U.S. Supreme Court Rejects a Per Se Rule Barring Introduction of "Me Too" Evidence. All too often, an individual claiming discrimination does not have direct evidence of discrimination. In discrimination cases, plaintiffs want to introduce evidence of other individuals that also claim to have suffered discrimination in order to prove that the employer's workplace was permeated with discrimination. The United States Supreme Court case of Sprint/United Management Company v. Mendelsohn presented a recurring question of proof in employment discrimination cases: whether a court must admit "me, too" evidence, which is testimony, by non-parties, alleging discrimination at the hands of persons who played no role in the adverse employment decision challenged by the plaintiff. The Supreme Court chose not to render a decision that so called "me, too" evidence is always admissible or never admissible. Instead, the Supreme Court held that each trial court is in the best position to perform an analysis of whether such evidence is admissible in the context of the particular case.
What does this mean for you? Employers must make sure to evaluate every adverse employment action taken against an employee to ensure there is not even the appearance of discrimination, as a decision pertaining to employee number 1 may have negative adverse consequences for a lawsuit brought by employee number 2.
Invalid Subpoenas Reported. The Administrative Office of the U.S. Courts has posted an alert that reports have been received of totally bogus e-mail grand jury subpoenas, purportedly sent by a U.S. District Court. Each message included the correct name, e-mail address, company name, and phone number, and commands the recipient to appear before a grand jury in a civil case. The federal judiciary's email address is uscourts.gov. The e-mails in question appear to be sent from a similar address that is not owned and operated by the federal courts, i.e., uscourts.com. The link embedded in the message purports to offer a copy of the entire subpoena, but when the recipient tries to view the document, they unwittingly download and install software that secretly records keystrokes and sends the data to a remote computer over the Internet. This enables criminals to capture passwords and other personal or financial information and starts software that allows the computer to be controlled remotely so the attackers can obtain digital credentials, passwords, and electronic certificates. Recipients are warned not to open any links or download any information relating to this e-mail notice. Law enforcement authorities have been notified. For the original alert: http://www.uscourts.gov/newsroom/2008/alert.cfm.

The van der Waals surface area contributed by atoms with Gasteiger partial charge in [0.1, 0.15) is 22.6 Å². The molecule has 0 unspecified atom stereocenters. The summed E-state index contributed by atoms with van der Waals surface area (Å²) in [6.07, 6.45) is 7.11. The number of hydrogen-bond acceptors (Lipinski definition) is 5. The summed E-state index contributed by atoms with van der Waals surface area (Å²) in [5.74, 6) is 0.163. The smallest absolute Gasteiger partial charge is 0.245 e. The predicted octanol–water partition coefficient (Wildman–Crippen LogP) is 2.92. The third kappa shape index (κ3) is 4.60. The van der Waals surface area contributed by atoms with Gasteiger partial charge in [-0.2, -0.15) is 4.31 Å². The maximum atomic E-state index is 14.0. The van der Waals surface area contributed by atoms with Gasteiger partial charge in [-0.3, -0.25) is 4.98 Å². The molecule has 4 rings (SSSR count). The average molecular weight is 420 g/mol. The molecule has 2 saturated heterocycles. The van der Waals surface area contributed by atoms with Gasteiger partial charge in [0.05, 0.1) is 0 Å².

Five Tips for Employers. If you have missed any of the previous tips, download them now by clicking the links provided below. Each quick guide outlines what employers need to know most about recent changes in labor and employment legislation.
New Legislation. Know and comply with the new employment laws passed by the the California Legislature and signed by Governor Schwarzenegger.
Judicial Decisions. Make sure you are in full compliance with the judicial authority that was decided last year.
Wage & Hour. Know which wage and hour issues are hot-button topics.
Policy Application. Avoid lawsuits by being consistent in your application of employment policies.
Liability Insurance. Understand the importance of Employment Practices Liability Insurance.